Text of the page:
Floating floor has increasingly become the installation method of choice for many types of floor coverings. Due to its ease and simplicity, floating floor installation saves money and helps installation go a lot faster.
Floating floor is not a type of flooring. Rather, it is a method of installing a floor. Individual planks, boards, and in rare cases, tiles, attach to each other, not to the subfloor. They may attach with glue or by snapping together.
Floating Floor Examples
- Laminate Flooring: The prime example of a floating floor is laminate flooring. Almost no laminate flooring is glued down to the substrate. Nearly all laminate is installed on a floating basis. This allows the flooring to respond to changes in a room's relative humidity by expanding and contracting.
- Luxury Vinyl Flooring (LVF): LVF snaps together, board-to-board. It can also be glued to the subfloor. Tiny tongues and grooves engineered into the boards allow them to lock together.
- Engineered Flooring: Most engineered wood flooring nails or staples down to a plywood substrate. However, a few brands, such as Armstrong's Lock & Fold, can be installed on a floating basis.
Non-Floating Floor Examples
- Solid Hardwood: Solid hardwood is never installed as a floating floor. Instead, it is nailed into the subfloor.
- Ceramic Tile: Almost all tile is mortared to a substrate. However, a couple of floating tile floors are available, most notably Soapstone. Rather than mortaring down the tile to the floor, the tiles are attached to each other via interlocking plastic trays. High cost has been the obstacle to this product catching fire in the consumer market.
- Carpeting: Wall to wall carpeting, at first, may appear to be a floating floor. Yet the edges are secured to the subfloor via tack strips. In any case, the floating floor designation applies only to hard floor coverings (laminate, vinyl, etc.), not soft coverings, like carpet.
Floating Floor Is Like a Jigsaw Puzzle
One way to understand the floating floor concept is to think of a jigsaw puzzle. With a jigsaw puzzle, pieces connect to each other, not to the table. Serving to keep the puzzle in place: weight of the puzzle; friction contact between puzzle and table; side-to-side attachment of the individual pieces.
You can also think of a floating floor as a type of rug, but a rug that is made of hard materials. In theory, you should be able to minutely move your floating floor around in order to readjust it, much as you would do with a living room area rug. In practice, this is impossible for the reasons listed below.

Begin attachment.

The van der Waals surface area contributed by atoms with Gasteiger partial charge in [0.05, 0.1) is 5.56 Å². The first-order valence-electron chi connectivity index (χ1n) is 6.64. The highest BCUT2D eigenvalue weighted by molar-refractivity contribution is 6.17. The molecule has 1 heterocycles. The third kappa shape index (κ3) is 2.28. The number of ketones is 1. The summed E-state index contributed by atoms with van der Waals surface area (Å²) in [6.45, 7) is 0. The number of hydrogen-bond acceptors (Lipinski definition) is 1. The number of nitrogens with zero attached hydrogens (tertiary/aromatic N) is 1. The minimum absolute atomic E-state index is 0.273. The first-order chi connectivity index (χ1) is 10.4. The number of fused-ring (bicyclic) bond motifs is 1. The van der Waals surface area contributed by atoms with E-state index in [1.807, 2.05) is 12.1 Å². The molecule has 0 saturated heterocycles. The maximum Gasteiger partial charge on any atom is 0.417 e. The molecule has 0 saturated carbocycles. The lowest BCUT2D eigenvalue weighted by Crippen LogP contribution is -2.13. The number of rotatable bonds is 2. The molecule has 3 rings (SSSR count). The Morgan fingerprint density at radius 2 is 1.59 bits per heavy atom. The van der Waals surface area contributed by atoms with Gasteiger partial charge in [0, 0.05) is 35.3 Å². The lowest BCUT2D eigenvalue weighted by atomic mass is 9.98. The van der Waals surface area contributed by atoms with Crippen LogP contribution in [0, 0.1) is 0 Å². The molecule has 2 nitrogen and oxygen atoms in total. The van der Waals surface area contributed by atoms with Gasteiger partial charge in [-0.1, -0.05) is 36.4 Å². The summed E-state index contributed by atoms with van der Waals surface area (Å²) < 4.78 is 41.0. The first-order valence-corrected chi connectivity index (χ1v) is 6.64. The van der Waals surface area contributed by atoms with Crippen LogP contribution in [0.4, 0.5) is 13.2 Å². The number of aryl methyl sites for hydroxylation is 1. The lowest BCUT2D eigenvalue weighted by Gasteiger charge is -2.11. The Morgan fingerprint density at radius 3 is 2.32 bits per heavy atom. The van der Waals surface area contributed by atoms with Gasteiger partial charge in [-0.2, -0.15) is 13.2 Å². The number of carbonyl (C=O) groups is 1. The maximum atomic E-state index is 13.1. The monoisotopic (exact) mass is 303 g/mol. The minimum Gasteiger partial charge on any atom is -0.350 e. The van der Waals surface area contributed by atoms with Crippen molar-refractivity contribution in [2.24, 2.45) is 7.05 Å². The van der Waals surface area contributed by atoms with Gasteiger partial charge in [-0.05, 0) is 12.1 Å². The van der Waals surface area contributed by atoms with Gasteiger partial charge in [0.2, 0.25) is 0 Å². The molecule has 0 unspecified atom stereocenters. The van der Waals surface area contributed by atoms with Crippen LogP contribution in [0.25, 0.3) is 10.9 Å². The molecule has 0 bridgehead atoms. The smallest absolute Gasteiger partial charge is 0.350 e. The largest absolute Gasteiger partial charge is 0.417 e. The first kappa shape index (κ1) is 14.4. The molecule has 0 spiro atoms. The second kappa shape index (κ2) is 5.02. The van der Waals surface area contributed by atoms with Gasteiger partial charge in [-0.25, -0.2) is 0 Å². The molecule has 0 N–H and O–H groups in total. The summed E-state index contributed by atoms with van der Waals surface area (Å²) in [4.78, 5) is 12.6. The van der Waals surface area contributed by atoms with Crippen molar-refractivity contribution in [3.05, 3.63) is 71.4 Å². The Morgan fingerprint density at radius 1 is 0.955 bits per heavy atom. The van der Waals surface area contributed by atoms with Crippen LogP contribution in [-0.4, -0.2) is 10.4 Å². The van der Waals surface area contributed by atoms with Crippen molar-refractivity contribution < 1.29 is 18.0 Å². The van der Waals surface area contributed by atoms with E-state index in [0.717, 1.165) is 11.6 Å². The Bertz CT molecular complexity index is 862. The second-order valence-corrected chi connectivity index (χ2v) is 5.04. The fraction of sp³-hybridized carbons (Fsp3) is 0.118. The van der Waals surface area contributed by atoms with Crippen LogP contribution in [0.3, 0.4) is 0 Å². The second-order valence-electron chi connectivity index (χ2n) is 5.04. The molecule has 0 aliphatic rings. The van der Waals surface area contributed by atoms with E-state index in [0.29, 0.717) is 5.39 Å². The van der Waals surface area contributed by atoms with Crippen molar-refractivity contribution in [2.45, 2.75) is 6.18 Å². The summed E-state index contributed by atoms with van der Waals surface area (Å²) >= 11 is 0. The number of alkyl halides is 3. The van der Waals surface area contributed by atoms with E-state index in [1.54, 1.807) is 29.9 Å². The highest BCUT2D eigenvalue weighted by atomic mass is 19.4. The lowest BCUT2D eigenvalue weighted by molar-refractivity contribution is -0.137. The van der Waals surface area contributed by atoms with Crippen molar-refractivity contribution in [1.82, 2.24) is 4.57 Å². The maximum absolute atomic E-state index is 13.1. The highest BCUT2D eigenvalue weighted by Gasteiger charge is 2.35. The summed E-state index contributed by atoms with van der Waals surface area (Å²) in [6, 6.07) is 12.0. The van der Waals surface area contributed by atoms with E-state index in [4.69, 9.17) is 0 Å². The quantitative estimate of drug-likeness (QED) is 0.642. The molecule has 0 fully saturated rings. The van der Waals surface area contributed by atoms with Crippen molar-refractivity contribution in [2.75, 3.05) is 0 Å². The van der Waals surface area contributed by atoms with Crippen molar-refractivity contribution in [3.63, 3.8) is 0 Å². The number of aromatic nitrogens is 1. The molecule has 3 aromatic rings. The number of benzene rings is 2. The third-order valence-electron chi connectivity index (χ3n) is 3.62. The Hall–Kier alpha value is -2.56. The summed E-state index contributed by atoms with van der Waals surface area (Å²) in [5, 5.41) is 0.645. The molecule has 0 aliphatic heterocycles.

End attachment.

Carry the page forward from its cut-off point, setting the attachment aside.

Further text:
Why Your Floating Floor Will Not Move on You
For ages, floor coverings were attached to their underlying substrates. Hardwood floors do need to be nailed down to the sub-floor. Ceramic and porcelain tile, too, need to be mortared to their bases.
As do-it-yourself floor installation gained in popularity, methods had to be developed to ease the complexity of installation for homeowners. Development of the floating floor freed novice floor installers from dealing with manual nailing or air compressed floor nailers. It benefited professional floor installers, too, allowing them to lay down floors at a faster rate.
While it seems improbable to install a hard floor that just sits there like a rug, unattached to anything else, it is a method that makes absolute sense because of three factors:
- Sheer Weight: Even though individual laminate planks are lightweight, collectively they can weigh several hundred pounds across an entire room. This unified, large structure is difficult to move.
- Friction: Below laminate is foam or cork underlayment. Friction between flooring planks and underlayment controls, but does not completely eliminate, lateral movement. This lateral movement is desired so that the flooring can expand and contract with changes in humidity.
- Joinery: Laminate boards positively snap or glue together. This positive joinery means that boards cannot come detached very easily.
Pros of Floating Floors
- Expansion/Contraction: Laminate flooring is contained on three or four sides by walls. An expansion gap is required around the perimeter of laminate flooring, which means that confinement is not one method of keeping the floating floor in place. One advantage of the floating floor method of installation is it allows for the floor to move and expand in response to changes in a room's humidity.
- Easier: Floating floors remove many obstacles to do-it-yourself installation. For instance, nailing down hardwood flooring can be a daunting task for DIYers. But with a floating laminate floor, the floorboards easily attached to each other with no specialized tools such as a floor nailer.
- Cheaper: Easier often translates to cheaper because you can eliminate paid labor and do it yourself.
Cons of Floating Floors
- Thinner Materials: One of the disadvantages of a floating floor is that it is thinner and less substantial than flooring that attached to the subfloor.
- Lesser Quality Flooring: Traditionally, floors that install with the floating method have been floors that are less favored by homeowners, such as laminates and vinyl. While these floors still tend to command lower resale value than solid hardwoods, the quality gap between the two is slowly closing over time.
Installing Flooring Over a Floating Floor
It is generally not advisable to install flooring over a floating floor. Floating floors tend to disassemble easily since they are not attached to the subfloor. Newer laminate floating floors are dry-joined with a fold-and-lock mechanism; they are simple to detach. Older laminate floors may be glued together, plank to plank. But because laminate is made of thin fiberboard, it is easy enough to snap off and break the flooring rather than dealing with the glue.
If you do decide to install a floor covering over your floating floor, you will need to install a hard underlayment such as plywood or cement tile backer prior to laying the floor covering.